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U.S. Men Close In on History

Soccer: A 1-1 tie with Cameroon puts Americans one game away from their first Olympic quarterfinal appearance.


CANBERRA, Australia — The smile that plays around the corners of Clive Charles' eyes is growing more noticeable with each game.

The coach of the U.S. men's Olympic soccer team is enjoying this little jaunt to Australia, and if things keep going the way they have been, he soon will be making history.

All it will take is a U.S. victory over Kuwait on Tuesday night in Melbourne.

That would put the Americans through to the quarterfinals for the the first time. In 11 previous Olympic appearances, dating to the 1924 Games in Paris, the U.S. men have never advanced that far.

Now, Charles' chargers are only 90 minutes away.

They got to this point by producing another scintillating performance Saturday night, this time running Cameroon ragged and earning a 1-1 tie in front of an appreciative crowd of 22,379 at Bruce Stadium.

Had they taken full advantage of all the scoring chances they created, they might easily have won.

"I thought the team showed a lot of courage tonight," the 49-year-old Charles said, his Cockney accent as thick as it was when he left his native London to play in the old North American Soccer League 22 years ago. "It showed a lot of character, playing against a team that is extremely dangerous."

Galaxy midfielder Peter Vagenas was the hero, although any of the American players could have been singled out for praise, especially Vagenas' Galaxy teammate, Danny Califf, who superbly marshaled the U.S. defense.

Cameroon's pedigree is unquestionable. Most of its team members play for leading clubs in Europe, and in the early moments of the match, they looked bigger, faster, fitter and more likely to carry the day.

"To be honest, the first 20 minutes they had us on our heels," Vagenas said. "They were coming at us from all angles."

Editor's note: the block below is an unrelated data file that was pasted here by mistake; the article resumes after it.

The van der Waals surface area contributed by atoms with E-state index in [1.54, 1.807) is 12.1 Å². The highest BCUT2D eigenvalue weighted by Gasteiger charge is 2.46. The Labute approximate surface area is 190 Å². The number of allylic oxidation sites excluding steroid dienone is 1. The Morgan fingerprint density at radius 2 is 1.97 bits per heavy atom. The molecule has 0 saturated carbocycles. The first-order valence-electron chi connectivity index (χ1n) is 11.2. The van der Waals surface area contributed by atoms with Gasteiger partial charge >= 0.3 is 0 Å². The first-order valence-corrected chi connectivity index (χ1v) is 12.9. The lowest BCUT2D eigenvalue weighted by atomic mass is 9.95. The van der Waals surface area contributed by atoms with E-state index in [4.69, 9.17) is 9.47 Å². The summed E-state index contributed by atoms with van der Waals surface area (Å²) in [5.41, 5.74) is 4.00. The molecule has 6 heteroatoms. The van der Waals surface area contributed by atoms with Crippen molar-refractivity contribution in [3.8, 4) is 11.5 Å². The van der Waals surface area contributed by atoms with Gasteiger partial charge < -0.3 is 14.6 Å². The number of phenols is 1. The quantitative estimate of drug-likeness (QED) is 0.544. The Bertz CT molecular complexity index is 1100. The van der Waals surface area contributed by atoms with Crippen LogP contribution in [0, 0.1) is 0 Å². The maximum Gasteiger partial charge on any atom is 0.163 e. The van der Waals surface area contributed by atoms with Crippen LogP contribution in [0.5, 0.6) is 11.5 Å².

Among the "Indomitable Lions" are such gifted players as Patrick Mboma from Parma in Italy, Lauren Etame from Arsenal in England, Geremi Njitap of Real Madrid in Spain and Samuel Eto'o of Real in Spain.

Etame, who has scored 20 goals in 36 games for Cameroon, was the most valuable player at the African Nations Cup earlier this year. Mboma's scoring feats are equally impressive; he has 31 goals in 66 international games.

"They are always going to create opportunities," Charles said. "Every single one of them is a tremendous athlete. They have pace, they're technically very good and they love to take you on."

The U.S. was not to be intimidated, however. After absorbing some early pressure, it managed to turn the direction of the game and Cameroon never regained the initiative.

The African team did take the lead when U.S. defender Jeff Agoos brought down Etame in the 15th minute and Mboma scored on the resulting penalty kick awarded by Chilean referee Mario Fernando Sanchez Yanten, who kept a tight rein on the game.

That could have caused the U.S. to buckle, but instead the players fought back and finally were rewarded in the 64th minute when Daniel Bekono, Cameroon's goalkeeper, upended Josh Wolff as he was sprinting through the box and the referee again pointed to the penalty spot.

There was no question about who was going to take the kick. Vagenas strode up, grabbed the ball and said he would take it.

"I don't designate a penalty-taker," Charles said. "Whoever feels it is the one who takes it."

Vagenas, a 22-year-old former UCLA standout, felt it.

His kick flashed into the lower left corner of Bekono's net and from then on the Americans dominated, time and again coming agonizingly close to scoring the game-winner, only to be denied by the goalkeeper, a last-minute tackle or a near miss on a shot.

"There will be times when everything they hit will go in," Charles said. "I will only be concerned if we stop creating opportunities."

On Tuesday, against Kuwait, 1-0 will be enough.

"Obviously, we're a little disappointed we didn't win the game," Vagenas said. "But at the same time the loftier goal is to get through to the next round."

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